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Movies: History of Technology The illusion of motion; persistence of motion

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Movies: History of Technology

The illusion of motion; persistence of motion

Eadweard Muybridge (1879) sets up a serious of cameras to photograph a race horse to see if at any time all four legs were off the ground. He did this for California Governor Leland Stanford who bet that, indeed, a horse got off the ground….

Stanford won the bet and Muybridge’s photographs were a precursor of motion picture technology (Zoogyroscope, 1880).


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Movies: History of Technology

  • The development of film:

  • Flexible film (Hannibal Goodwin and George Eastman, 1880s)

  • Continuous film and photography: kinetoscope (1888)

  • Projection: Lumiere Brothers (1895) cinematagraph

  • Reliable projector: Armat and Jenkins: film gate Latham: film loop

  • Vitascope: Edison’s “wide-screen” projection (1896)

  • The Nickelodeon (1905): The first theaters aimed at the working class


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Movies: The coming of the story film

  • George Melies: (1900s) French magician creates stories with in-camera editing for special effects.

  • Edwin Porter (for Edison) : The Life of an American Fireman (1902) and The Great Train Robbery (1903). Editing for continuity.

  • D.W. Griffith (1910s-1920s): The multi-reel story film: the feature


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Movies: The studio system

  • First attempt was to control the hardware: Motion Picture Patents Company (1908)

  • Independents fought back with: The feature film as standard The development of stars The move west to Hollywood Vertical Integration

  • These Independents became the new Majors: Paramount-Famous Players M-G-M-Loews Fox United Artists (1919) Universal (no theaters)


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Movies: The studio system 1920s-1930s

  • The studio system as production: All facets of the production under control of one studio, from script to final edit. All creative and craft personnel under contract. Bank financing to control risk.

  • Distribution: Block booking and reciprocal theater access. Also control of foreign markets.

  • Exhibition: Control of first-run theaters by region; the growth of the picture palace.

  • The coming of sound: Adds two new majors in Warner Brothers and RKO (created by Radio Corporation of America by buying Keith-Albee-Orpheum theater circuit.


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Movies: The studio system 1920s-1940s

  • The development of the Hollywood narrative film based on studio system.

  • Genres: Specific categories of films, such as crime dramas, westerns, etc. The appeal of genres guaranteed audience appeal.

  • The Auteur: The director as “author” of the film. Notion developed in the 1960s that tried to explain how certain directors’ styles superceded the homogenization of the studio system. Examples include John Ford, Howard Hawks.


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Movies: The Documentary Tradition

  • From the start, many film makers believed that non-fiction was the true art of the film. Greatest early example was Robert Flaherty’s Nanook of the North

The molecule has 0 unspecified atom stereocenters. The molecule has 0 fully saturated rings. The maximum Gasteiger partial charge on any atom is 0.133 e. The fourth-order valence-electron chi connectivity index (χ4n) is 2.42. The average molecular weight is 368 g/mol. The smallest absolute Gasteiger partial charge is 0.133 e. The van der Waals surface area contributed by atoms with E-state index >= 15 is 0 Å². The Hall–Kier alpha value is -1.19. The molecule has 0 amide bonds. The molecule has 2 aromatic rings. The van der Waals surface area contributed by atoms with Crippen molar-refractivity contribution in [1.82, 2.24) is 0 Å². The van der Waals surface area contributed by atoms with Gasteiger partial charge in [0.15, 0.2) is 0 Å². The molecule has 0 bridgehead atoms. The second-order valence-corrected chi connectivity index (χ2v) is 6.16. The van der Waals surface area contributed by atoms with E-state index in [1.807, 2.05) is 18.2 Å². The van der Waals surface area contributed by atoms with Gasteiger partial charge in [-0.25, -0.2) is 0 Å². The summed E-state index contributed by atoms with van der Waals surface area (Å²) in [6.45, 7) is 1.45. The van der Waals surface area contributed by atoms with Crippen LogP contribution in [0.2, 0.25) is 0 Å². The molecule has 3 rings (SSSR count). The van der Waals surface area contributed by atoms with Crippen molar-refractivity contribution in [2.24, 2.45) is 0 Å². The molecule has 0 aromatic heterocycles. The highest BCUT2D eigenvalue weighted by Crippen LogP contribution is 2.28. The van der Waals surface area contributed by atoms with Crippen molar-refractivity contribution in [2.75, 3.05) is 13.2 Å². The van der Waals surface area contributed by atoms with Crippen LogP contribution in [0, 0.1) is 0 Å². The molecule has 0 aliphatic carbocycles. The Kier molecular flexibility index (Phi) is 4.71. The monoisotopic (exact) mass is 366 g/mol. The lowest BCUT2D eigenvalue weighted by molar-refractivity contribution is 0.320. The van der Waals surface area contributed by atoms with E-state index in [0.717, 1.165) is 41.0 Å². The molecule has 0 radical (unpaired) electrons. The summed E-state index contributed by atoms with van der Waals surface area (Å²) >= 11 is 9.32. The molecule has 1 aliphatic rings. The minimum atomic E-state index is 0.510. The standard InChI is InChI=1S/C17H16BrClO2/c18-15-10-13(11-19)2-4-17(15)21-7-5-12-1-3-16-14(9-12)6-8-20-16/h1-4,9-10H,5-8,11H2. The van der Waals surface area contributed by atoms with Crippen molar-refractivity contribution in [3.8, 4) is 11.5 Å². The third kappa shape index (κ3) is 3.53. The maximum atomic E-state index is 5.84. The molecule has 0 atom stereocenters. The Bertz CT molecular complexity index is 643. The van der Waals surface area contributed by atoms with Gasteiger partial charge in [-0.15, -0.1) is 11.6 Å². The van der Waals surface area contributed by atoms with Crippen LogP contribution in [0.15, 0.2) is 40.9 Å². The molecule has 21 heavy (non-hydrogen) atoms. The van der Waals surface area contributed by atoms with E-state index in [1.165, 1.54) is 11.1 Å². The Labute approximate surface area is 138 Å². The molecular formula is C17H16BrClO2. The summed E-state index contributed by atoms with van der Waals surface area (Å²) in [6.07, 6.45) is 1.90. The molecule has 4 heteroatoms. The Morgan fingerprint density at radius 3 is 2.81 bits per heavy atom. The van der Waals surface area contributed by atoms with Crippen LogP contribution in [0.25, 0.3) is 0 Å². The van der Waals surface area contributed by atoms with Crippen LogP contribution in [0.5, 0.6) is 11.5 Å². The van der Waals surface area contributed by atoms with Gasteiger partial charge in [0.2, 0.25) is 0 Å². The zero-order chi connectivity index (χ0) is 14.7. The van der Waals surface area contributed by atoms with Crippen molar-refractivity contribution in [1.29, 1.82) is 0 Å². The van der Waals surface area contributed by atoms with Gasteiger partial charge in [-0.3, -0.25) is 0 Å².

• John Grierson: Scottish film maker working in England coins the term Documentary in a review of Flaherty’s Moana. “The creative treatment of actuality.” Grierson organizes documentary units in Great Britain.

  • American documentarists work for the Federal government during the Depression and World War II


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Movies: The Documentary Tradition

  • Improved portability leads to cinema verite (from the French) in which film makers attempt to become invisible and record raw reality. Most notable example was Frederick Wiseman.

  • Documentary makers continue to this day continue to use film as a medium to record reality. These films take many forms, from the social satire of Michael Moore to the social commentary of Barbara Kopple and Peter Davis to the many independent film makers who illuminate historical, social, economic, and cultural issues without the use of fictional stories.


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Movies: The 1950s-1960s

  • The Paramount Decision (1948): Divorcement decree breaks up vertical integration, thus undermining the financial security of the studio system.

  • Competition from television and foreign films forces change in content (more adult themes) and exhibition (color, wide-screen).

  • Runaway production: Movie making moved from Hollywood to locations with lower production costs.

  • Hollywood Ten: Blacklist affects the movie industry as some “named names” to avoid public censure.

  • 1960s: Discovery of the youth market. Escalation of sex and violence in movies.


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Movies: Trends

  • Movie studios as producers for network and syndicated television

  • Blockbuster strategy: Spend more on one film (particularly for popular stars and directors) in order to get a big hit (opposite of studio system). Studios more important as financing and distribution partners for independent film makers.

  • Hollywood bookkeeping: Gross revenue does not correspond to profit. Major players get their’s “up front.”

  • Multiplex theaters: Lower overhead, less variety in types of films.

  • Multiple “windows” for film/video distribution

  • Concentration of ownership in production and the reemergence of exhibitors as major players

  • Digital film production and exhibition

  • Home video, piracy, and P2P file sharing


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